A conformed dimension is a dimension that has exactly the same meaning and content when being referred from different fact tables. A conformed dimension can refer to multiple tables in multiple data marts within the same organization. For two dimension tables to be considered as conformed, they must either be identical or one must be a subset of another. There cannot be any other type of difference between the two tables. For example, two dimension tables that are exactly the same except for the primary key are not considered conformed dimensions.
Why is conformed dimension important? This goes back to the definition of data warehouse being "integrated." Integrated means that even if a particular entity had different meanings and different attributes in the source systems, there must be a single version of this entity once the data flows into the data warehouse.
The time dimension is a common conformed dimension in an organization. Usually the only rule to consider with the time dimension is whether there is a fiscal year in addition to the calendar year and the definition of a week. Fortunately, both are relatively easy to resolve. In the case of fiscal vs. calendar year, one may go with either fiscal or calendar, or an alternative is to have two separate conformed dimensions, one for fiscal year and one for calendar year. The definition of a week is also something that can be different in large organizations: Finance may use Saturday to Friday, while marketing may use Sunday to Saturday. In this case, we should decide on a definition and move on. The nice thing about the time dimension is once these rules are set, the values in the dimension table will never change. For example, October 16th will never become the 15th day in October.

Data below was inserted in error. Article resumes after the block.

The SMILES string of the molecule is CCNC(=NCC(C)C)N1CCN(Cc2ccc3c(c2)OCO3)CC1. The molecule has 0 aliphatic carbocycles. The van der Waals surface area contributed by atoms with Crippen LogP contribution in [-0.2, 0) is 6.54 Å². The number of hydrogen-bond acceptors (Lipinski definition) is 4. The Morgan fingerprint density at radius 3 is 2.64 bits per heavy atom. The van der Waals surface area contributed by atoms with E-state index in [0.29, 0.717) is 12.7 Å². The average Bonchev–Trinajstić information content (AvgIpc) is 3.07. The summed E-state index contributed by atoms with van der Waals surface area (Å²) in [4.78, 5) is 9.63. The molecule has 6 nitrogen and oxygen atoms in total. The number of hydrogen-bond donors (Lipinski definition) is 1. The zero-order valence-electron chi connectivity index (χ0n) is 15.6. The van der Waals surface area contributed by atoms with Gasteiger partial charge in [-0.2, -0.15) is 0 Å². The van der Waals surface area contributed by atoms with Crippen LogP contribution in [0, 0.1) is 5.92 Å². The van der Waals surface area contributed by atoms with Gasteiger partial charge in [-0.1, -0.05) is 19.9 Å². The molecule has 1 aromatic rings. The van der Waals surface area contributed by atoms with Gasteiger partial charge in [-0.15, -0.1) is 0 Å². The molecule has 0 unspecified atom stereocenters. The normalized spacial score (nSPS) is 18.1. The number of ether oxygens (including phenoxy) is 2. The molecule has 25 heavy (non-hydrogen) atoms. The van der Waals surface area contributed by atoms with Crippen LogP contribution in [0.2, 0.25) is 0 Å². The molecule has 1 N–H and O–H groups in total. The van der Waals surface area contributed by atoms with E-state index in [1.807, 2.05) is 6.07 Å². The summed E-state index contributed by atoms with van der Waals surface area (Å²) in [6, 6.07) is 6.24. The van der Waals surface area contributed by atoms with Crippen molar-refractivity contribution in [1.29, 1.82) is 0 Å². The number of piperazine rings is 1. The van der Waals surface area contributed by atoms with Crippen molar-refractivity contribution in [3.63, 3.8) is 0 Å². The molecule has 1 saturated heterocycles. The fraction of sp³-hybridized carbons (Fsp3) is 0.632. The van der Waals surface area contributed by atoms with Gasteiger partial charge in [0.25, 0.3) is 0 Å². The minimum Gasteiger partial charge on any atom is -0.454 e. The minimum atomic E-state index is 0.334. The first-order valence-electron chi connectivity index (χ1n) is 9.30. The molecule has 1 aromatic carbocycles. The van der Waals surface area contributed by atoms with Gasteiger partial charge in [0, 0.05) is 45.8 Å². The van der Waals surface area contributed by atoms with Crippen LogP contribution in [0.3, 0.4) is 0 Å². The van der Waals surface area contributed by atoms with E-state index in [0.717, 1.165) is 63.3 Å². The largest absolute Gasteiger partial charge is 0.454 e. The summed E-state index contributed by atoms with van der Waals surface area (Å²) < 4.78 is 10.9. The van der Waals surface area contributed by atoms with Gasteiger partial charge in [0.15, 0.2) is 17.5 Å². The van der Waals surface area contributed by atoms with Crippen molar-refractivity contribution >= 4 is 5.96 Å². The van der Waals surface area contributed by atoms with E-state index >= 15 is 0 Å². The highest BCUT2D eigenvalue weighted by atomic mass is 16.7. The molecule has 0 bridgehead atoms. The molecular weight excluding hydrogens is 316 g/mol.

Not all conformed dimensions are as easy to produce as the time dimension. An example is the customer dimension. In any organization with some history, there is a high likelihood that different customer databases exist in different parts of the organization. To achieve a conformed customer dimension means those data must be compared against each other, rules must be set, and data must be cleansed. In addition, when we are doing incremental data loads into the data warehouse, we'll need to apply the same rules to the new values to make sure we are only adding truly new customers to the customer dimension.
Building a conformed dimension also part of the process in master data management, or MDM. In MDM, one must not only make sure the master data dimensions are conformed, but that conformity needs to be brought back to the source systems.